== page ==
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Quickly Noted: PR Disasters of the Week

January 18, 2010

And it’s only Monday.

This post is a little off the beaten track, but these two news items were at the top of my Reader this morning, and I was so amazed that I just had to post on them.

Number one on the hit list has to do with the earthquake. Royal Caribbean Cruise Lines, Inc. is getting in hot water today for the decision to allow one of its ships, Independence of the Seas, to dock at a private beach in Haiti this weekend. While there, passengers who disembarked enjoyed cocktails and barbecque on the picturesque beach. Just miles away, thousands lay dead and dying. On the positive side, the ship delivered 40 pallets of emergency supplies, but the contrast between the utter destruction in Port au Prince and the carefree lifestyle touted by tour operators is quite stark and should get some news cycles.

The second thing that caught my attention was a post by noted career/life blogger Penelope Trunk. Ms. Trunk writes a blog to support the career-oriented social networking site, Brazen Careerist. Her career advice is unusual and is directed at younger folks just getting started in the career marketplace. My wife and I find her blog interesting because she writes a good deal about her personal life (and sex life). This combination has attracted a sizable audience, and one that is extremely integrated into other forms of social media and viral marketing. So when she writes about how McDonald’s sponsored a racist, misogynistic rodeo show in her hometown — and publishes it on Martin Luther King, Jr. Day, no less — it’s going to get some play. Here are some of the key quotes:

Then, out of nowhere, the clown brought out a wig, that had dreadlocks, and he put on a Rastafarian hat, and he started pretending that he was Barack Obama. He said, “I feel so presidential.” And he made jokes about whether Obama is a US citizen.

and

Until the women came out. They were acrobats on fast running horses. Sort of like the clowns, only dressed like Dallas Cowboy cheerleaders. The most special time, I think, was when two girls did tricks on one horse. The girls did not share a horse because the tricks are more difficult that way, it was more like the girls shared a horse to make you think they’d be available for a threesome after the show.

And she leaves this note at the bottom:

Finally, since it’s Martin Luther King Day, and since Psychology Today just published a study that says people feel better if they do an act of activism, I have a proposal:

We should each twitter today:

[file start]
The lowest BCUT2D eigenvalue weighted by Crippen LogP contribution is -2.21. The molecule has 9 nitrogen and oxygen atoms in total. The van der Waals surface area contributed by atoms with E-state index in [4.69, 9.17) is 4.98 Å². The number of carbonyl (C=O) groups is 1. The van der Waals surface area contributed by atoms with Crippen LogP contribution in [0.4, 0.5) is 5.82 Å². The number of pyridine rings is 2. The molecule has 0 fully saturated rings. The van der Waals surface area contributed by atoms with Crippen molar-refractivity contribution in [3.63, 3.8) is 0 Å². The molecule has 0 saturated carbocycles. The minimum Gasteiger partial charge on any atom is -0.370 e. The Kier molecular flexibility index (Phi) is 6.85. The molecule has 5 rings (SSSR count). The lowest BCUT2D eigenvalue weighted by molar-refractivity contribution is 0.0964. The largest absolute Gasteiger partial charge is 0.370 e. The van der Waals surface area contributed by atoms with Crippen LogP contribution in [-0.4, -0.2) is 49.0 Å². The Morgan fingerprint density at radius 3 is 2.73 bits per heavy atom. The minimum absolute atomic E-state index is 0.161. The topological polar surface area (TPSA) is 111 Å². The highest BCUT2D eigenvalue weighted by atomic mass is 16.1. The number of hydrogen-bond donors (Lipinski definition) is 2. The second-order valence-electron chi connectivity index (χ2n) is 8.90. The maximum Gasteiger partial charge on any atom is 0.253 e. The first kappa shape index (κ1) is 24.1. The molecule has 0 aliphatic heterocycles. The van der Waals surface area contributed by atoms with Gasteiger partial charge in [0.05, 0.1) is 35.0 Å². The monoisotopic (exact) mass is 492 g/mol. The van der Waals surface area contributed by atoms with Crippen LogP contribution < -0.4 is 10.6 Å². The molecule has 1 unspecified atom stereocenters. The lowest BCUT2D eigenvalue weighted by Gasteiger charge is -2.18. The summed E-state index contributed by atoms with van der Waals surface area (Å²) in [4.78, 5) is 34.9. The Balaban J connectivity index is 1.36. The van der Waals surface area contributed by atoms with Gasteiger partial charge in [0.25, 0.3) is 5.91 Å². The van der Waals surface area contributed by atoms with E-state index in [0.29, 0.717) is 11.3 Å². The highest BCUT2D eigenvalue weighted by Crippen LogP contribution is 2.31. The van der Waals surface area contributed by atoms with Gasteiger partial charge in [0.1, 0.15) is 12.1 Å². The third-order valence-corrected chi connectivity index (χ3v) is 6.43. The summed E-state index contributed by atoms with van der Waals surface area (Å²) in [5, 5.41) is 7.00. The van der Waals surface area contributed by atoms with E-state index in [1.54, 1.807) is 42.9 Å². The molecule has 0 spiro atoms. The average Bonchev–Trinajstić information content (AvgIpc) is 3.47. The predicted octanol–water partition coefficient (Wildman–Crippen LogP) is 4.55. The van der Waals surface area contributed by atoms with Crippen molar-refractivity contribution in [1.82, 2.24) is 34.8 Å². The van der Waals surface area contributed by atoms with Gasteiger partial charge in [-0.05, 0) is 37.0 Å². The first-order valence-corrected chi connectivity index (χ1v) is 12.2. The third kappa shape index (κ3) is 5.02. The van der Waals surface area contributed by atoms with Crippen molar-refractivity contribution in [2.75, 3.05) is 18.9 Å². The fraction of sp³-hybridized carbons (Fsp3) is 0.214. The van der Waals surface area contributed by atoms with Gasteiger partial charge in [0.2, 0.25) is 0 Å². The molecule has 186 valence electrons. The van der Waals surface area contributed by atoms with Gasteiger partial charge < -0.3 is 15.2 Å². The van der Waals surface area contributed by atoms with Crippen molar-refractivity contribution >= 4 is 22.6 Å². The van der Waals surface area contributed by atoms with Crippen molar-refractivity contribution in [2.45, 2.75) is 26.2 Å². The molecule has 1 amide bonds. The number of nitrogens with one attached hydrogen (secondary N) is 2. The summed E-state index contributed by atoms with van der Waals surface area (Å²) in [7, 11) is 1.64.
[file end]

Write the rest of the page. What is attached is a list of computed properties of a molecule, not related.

@McDonalds Racism is not okay and neither is hate. Please stop your support of the All-Star Rodeo. http://bit.ly/4AiXT1

That’ll get some notice.

It will be interesting to see which one gains more traction in the press (Haitian earthquake disaster, or social media campaign), and which company responds more effectively.

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2 Comments leave one →
  1. January 18, 2010 8:39 pm

    So, if the beach were in the Dominican Republic, would that make it somehow different? How about Cuba? There are parts of Cuba closer to Haiti than parts of the Dominican Republic, but at least it’s a different island. Maybe the 18-minute water gap is important. Would that be different? Oh, and one of the closest parts of Cuba is Guantanamo Bay. Would it be different if they had cocktails there? Or how about Puerto Rico, just one island over? Would it be different there? Or do these folks yammering have anything useful to say, or are they just used to saying whatever pops into their Internet-addled minds?

    • January 18, 2010 10:06 pm

      Those are all very interesting questions, Joel, no doubt. And I’m not particularly saying that what the cruise line did was wrong. Should everyone in the area of a disaster stop having fun in order to honor the dead? Frankly, if I paid two grand for that cruise, I’d still be eating barbecque.

      I noted it here merely for the process. Which will get more traction? Which company would respond better?

      Looking at the days news (through news.google.com and search.twitter.com) it looks like the “royal caribbean haiti” search yields more stories, and from much more respectable sources, than “mcdonalds rodeo” does. Does that mean that Royal Caribbean is wrong? Dunno, but the process is interesting and something we as communications specialists can learn from.

      To date it looks like Royal Caribbean has had the jetty viewed by the US Navy, who found it unsuitable for supply offloading, and are including food, medical supplies and other sundry in their stops in Haiti, while proceeds from guests while on the island are being given to the recovery effort (http://www.guardian.co.uk/world/2010/jan/19/cruise-ship-haiti-earthquake).

      Thanks for stopping by and taking an interest!

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